Article by Sara C Nelson Huffington Post – To read the full article click here
It falls on 31 October – a Saturday this year – and while it ticks all the boxes of modern day celebration and consumerism, its roots actually date back thousands of years… Halloween originated from the Celtic festival of Samhain
Over 2,000 years ago, the Celts celebrated the end of the harvest season on 31 October. They believed that on that night, ghosts of the dead returned to earth to wreak havoc on their crops and possess the living.
What did they do to ward off the ghosts? Dress up in animal heads and skins to entertain and confuse the spirits, naturally.
The word Halloween comes from the Middle English word “Alholowmesse.”
By 609 A.D., the Catholics wanted in on the spooky action. Pope Boniface created the Catholic feast of All Martyrs Day, which would eventually evolve to become All Saints’ Day, celebrated on 1 November. Catholics incorporated many elements of the Celtic holiday of Samhain by celebrating with costumes and bonfires ( a thinly veiled attempt to convert the Celtic pagans to Christianity).
The new, fusion holiday was also known as All-hallows (derived from Alholowmeesse, or All Saints’ Day in Middle English), therefore the night before became All-hallows Eve, and then Halloween.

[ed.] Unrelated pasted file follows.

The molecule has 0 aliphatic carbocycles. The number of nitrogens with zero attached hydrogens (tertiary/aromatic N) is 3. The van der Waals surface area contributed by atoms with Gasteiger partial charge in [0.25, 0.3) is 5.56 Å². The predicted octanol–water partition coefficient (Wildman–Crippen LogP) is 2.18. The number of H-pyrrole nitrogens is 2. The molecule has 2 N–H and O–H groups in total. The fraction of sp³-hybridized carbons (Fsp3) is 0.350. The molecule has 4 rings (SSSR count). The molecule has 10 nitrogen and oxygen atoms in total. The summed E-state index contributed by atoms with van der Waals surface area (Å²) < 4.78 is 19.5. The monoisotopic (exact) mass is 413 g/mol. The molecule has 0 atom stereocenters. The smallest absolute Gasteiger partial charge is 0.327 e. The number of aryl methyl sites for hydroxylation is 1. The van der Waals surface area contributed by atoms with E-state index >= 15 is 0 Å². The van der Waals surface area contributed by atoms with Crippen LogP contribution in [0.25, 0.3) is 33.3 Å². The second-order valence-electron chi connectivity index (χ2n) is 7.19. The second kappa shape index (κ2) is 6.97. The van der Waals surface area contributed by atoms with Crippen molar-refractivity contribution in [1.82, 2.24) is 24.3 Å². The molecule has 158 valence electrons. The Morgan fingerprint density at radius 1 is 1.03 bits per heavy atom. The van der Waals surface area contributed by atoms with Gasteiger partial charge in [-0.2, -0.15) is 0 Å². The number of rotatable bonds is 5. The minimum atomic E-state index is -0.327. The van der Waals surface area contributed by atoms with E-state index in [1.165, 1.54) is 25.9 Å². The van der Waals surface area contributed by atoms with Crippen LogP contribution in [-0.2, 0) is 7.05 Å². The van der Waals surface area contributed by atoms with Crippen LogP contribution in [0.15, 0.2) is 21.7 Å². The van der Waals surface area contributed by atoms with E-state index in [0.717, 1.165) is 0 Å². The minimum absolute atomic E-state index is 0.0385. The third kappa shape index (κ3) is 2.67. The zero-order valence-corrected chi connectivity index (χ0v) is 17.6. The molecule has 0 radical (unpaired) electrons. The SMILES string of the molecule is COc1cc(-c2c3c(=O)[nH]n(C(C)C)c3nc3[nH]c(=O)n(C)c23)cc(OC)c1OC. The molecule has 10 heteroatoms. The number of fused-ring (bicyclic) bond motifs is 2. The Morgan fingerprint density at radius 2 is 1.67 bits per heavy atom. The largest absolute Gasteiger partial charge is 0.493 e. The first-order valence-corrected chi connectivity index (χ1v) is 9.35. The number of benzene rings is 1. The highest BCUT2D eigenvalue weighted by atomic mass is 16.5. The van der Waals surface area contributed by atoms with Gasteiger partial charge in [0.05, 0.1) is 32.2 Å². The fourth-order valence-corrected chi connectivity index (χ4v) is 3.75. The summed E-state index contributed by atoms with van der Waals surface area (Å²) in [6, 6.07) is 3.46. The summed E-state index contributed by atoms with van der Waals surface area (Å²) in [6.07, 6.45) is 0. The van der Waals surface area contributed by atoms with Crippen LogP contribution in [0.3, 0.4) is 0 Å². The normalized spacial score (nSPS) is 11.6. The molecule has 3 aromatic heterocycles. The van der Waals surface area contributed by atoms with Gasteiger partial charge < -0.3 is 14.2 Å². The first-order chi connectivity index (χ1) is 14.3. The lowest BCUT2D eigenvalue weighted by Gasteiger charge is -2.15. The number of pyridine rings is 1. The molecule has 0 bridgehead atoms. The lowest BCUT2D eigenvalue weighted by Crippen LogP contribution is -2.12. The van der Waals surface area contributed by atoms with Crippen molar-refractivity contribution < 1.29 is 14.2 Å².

We can thank the Romans for that whole bobbing for apples thing.
Around 43 A.D, once the Romans had conquered Celtic territory, they took the festival of Samhain and combined it with two of their own festivals: Feralia, a day to remember the dead, and the festival of Pomona, a day to celebrate the goddess whose symbol was the apple. Fast forward a few thousand years, and now we’re bobbing for them.
Trick or treating
The tradition of dressing in costume and begging for treats can be traced back to the Middle Ages. Children and sometimes poor adults would take advantage of the celebrations to go from door to door, asking for food or money in exchange for songs and prayers. The earliest known reference of “trick or treat” dates back to 1927.
The original jack-o’-lanters were made from turnips, beets, and potatoes.
The ubiquitous decoration comes from a centuries-old Irish myth about a man named Stingy Jack. Jack managed to royally piss off the Devil during his time on Earth, so the Devil wouldn’t let him into hell after his death. Because the trickster was also banned from heaven, Stingy Jack has been wandering the Earth with only a light in a hollowed-out turnip ever since.
The Scots and the Irish paid tribute to Jack by recreating his lantern with potatoes, turnips and beets on Halloween. When immigrants brought the tradition to the United States, they used the native pumpkin for their holiday carvings.
A Halloween full moon is even more rare than a white Christmas.
Since 1925, there have only been five full moons on Halloween (1925, 1944, 1955, 1974, 2001). You’ll have to wait until 2020 to see the next one.